Introductory Anthropology: Prehistory: Section 1: The Origin of the Universe

Microsoft Encarta Interactive World Atlas, Contributing Editors: Harold Morowitz, George Mason University and Paul Ceruzzi, Smithsonian Institution (Routledge: New York, London), 2001
“World: Origins – The Sun, the Earth,and the other planets
“Scientists believe that about 4.7 billion years ago, a swirling interstellar cloud of gas and dust began to fragment and form clusters that eventually coalesced into the Sun, the Earth, and the other planets. … About 3.5 billion years ago, conditions developed in which it was possible for life to emerge. The world’s oceans and atmosphere, affected by the proliferation and evolution of early life-forms, underwent major transformations, many of which would later enable the evolution of higher life-forms. Since then, life has evolved from simple single-celled organisms into the microorganisms, insects, plants, and animals we know today. A

[Paleonthropologists estimate that the first modern members of our species, homo sapiens] appeared 100,000 years ago in southeastern Africa
The sudden beginning of the universe and of every star and every plane and the formation of the sun,the earth, the moon, and humans; and and every living creature in the universe
20 billion years is the age of the universe
4. Robert Jastrow, in The Enchanted Loom (Simon And Schuster: New York), 1981, in Chapter 1: “Across The Threshold Of Life,” discussed the formation of the sun, earth, moon, and humans; and the sudden beginning of the universe and of every star, every planet and every living creature in the universe stating:
“Scientific discoveries of the last decades have created a new explanation for the appearance of man on the earth. In the scientist’s version of genesis, as in the Bible, the world begins with the dazzling splendor of the moment of creation. A few astronomers could have anticipated that this event – the sudden birth of the universe – would become a proven scientific fact, but observations of the heavens through telescopes have forced them to that conclusion.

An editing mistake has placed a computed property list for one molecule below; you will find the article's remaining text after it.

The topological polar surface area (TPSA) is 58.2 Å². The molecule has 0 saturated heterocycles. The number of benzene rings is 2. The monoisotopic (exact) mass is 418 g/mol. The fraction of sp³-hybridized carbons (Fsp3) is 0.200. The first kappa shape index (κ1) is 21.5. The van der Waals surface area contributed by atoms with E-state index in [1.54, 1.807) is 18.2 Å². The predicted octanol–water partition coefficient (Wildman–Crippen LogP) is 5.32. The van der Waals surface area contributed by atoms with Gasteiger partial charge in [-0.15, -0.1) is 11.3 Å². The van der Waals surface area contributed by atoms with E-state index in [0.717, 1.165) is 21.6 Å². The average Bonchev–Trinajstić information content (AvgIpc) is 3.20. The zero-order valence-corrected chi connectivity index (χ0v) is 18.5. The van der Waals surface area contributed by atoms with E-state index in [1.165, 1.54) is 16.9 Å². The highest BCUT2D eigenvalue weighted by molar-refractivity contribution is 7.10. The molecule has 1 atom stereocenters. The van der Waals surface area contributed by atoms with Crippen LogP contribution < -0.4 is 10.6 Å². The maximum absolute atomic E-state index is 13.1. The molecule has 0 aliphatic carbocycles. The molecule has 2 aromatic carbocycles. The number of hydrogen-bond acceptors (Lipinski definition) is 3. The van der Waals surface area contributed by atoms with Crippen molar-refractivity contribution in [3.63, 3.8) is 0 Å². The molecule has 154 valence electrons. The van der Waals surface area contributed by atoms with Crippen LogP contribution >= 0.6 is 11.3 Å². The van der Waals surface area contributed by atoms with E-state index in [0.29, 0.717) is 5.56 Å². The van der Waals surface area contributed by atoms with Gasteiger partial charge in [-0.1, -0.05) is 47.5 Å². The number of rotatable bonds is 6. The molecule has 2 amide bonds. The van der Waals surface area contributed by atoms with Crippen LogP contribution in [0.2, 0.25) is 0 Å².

“The first scientific indication of an abrupt beginning for the world appeared about fifty years ago. At that time, American astronomers, studying the great clusters of stars called galaxies, stumbled on evidence that the entire universe is blowing up before our eyes. According to their observations, all the galaxies in the universe are moving away From us and from one another at very high speeds, and the most distant are receding at extraordinary speeds of hundreds of millions of miles an hour.
The birth of the universe:
“This discovery led directly to the picture of a sudden beginning for the universe; for if we retrace the movements of the expanding galaxies backward in time, we find that at an earlier time they must have been closer together than they are today; at a still earlier time, they must have been still closer together; and if we go back far enough in time, we find that at a certain critical moment in the past, all the galaxies in the universe were packed together into one dense mass, at an enormous pressure and temperature.
“Reacting to this pressure, the dense, hot matter must have exploded with incredible violence. The instant of the explosion marked the birth of the universe. The seed of everything that has happened in the universe was planted in that first instant; every star, every planet and every living creature in the universe came into being as a result of events that were set in motion in the moment of the cosmic explosion. It was literally the moment of creation.
“When did it happen? When did the universe explode into being? Calculations based on the present positions of galaxies show that this great event occurred twenty billion years ago. Twenty billion years is the age of the universe, according to the astronomers. This is a very long time.

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About Harold L Carter

Bachelor of Science, Columbia University Masters degree, Ohio State University Undergraduate National Officer, Alpha Phi Alpha Fraternity, Eastern Asst Vice President, when a student at Columbia University Profile Photograph: Mom & Me, when I was a graduate student
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